AMP’s 2020 Financial Wellness research found that 61 per cent of workers in Melbourne reported feeling stressed about their finances during Victoria’s second lockdown to curtail the second wave of the coronavirus.
This is an increase from 54 per cent prior to the lockdown.
Of those who reported feeling stressed about their finances, 80 per cent of respondents in Melbourne indicated that the stress was affecting workplace productivity.
The level of “severe anxiety” rose in Melbourne during the lockdown from 4 per cent to 11 per cent of workers, while the number of Melbourne workers concerned about their ability to financially recover from COVID-19 rose from 26 per cent prior to the second lockdown to 34 per cent.
Industries worst hit most affected
The hospitality and retail industries, which bore the brunt of the lockdowns, have the highest rates of financially stressed workers at 86 per cent and 64 per cent higher than the national rate, respectively.
According to analysis of AMP’s clients, there were high numbers of applicants for early access to superannuation from these industries as part of the government’s early super release relief package.
One in three members of AMP’s super plans who work in the hospitality industry has applied for early release, the most of any industry.
Lockdowns spur good financial practices
On the positive side, at the national level, the financial stress caused by the COVID-19 crisis has resulted in positive financial behaviours by respondents, with a 6 per cent rise in the number of works establishing a financial plan and respondents saving an additional 5 per cent for emergencies.
Those directly impacted by COVID-19 are 10 per cent more likely to have taken action to save, according to AMP.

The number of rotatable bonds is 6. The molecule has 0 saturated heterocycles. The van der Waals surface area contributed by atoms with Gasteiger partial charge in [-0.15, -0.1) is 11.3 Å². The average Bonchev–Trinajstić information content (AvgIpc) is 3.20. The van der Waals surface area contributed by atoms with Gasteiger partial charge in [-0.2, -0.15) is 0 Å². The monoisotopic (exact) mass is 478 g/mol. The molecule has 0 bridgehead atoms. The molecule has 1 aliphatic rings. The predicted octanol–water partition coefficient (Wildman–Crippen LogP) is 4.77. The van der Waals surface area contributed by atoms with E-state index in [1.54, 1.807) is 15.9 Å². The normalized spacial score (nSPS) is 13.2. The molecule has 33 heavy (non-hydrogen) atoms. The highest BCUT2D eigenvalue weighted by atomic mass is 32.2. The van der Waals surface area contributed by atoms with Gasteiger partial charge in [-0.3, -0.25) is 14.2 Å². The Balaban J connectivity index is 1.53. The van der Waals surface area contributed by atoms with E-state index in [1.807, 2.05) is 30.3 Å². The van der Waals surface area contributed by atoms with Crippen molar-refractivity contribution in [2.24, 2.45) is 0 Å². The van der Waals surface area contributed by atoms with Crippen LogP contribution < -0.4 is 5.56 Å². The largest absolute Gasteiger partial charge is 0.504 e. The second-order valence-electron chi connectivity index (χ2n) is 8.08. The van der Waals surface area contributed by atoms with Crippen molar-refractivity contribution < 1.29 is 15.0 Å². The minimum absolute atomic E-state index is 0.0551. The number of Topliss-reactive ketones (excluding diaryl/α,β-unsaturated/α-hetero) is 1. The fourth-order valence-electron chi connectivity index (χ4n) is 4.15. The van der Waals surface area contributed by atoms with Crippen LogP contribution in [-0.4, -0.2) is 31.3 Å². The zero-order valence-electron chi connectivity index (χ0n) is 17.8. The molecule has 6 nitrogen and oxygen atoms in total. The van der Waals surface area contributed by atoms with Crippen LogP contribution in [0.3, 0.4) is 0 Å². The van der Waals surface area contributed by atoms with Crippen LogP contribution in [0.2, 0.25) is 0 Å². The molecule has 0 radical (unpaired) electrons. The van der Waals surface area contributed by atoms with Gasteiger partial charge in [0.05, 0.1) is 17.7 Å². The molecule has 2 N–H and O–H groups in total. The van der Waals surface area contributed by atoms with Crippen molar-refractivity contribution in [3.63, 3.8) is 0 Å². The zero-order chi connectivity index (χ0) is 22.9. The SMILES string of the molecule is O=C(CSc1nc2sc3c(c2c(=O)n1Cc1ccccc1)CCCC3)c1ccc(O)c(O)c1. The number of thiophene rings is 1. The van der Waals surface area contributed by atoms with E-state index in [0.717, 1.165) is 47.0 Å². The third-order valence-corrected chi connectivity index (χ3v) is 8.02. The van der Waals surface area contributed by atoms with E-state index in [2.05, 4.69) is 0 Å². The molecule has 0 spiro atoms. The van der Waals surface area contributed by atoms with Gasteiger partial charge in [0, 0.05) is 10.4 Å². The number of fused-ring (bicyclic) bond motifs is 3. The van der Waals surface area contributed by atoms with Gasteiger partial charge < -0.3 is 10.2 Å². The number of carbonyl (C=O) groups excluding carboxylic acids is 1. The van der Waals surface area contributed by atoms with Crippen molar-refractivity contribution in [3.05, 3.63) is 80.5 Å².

In Melbourne, 35 per cent of workers created new financial goals, up from 27 per cent prior to the lockdown.
Nationally, financial issues are the top cause of stress among respondents, with more than a third of Australians finding dealing with money or even thinking about it stressful and overwhelming, according to AMP research.
Severe and moderate levels of financial stress are impacting 1.8 million Australian workers, with nearly half feeling financially stressed for an average of six and a half years or more, while 50 per cent of all Australian workers reported feeling some level of stress about their finances.
The cost to Australia’s economy is $30.9 billion annually due to employee distraction and absenteeism, with those severely and moderately financially stressed ineffective at work for around 7.7 hours a week, and absent for a further 1.2 hours a week through sick days.
Commenting on the findings, AMP general manager, workplace super engagement, Stephen Owen said that taking action around finances gives workers a greater sense of control and can improve financial and general wellbeing.
“There are other relatively easy steps people can take to reduce stress, including taking advantage of the many freely available online education resources, and participating in the education programs their employer or superannuation provider may offer,” Mr Owen said.
“Our industry also has an important role to play in helping those Australians who have withdrawn super consider how to rebuild their balances so they close any retirement savings shortfall and help improve their quality of life in later years.”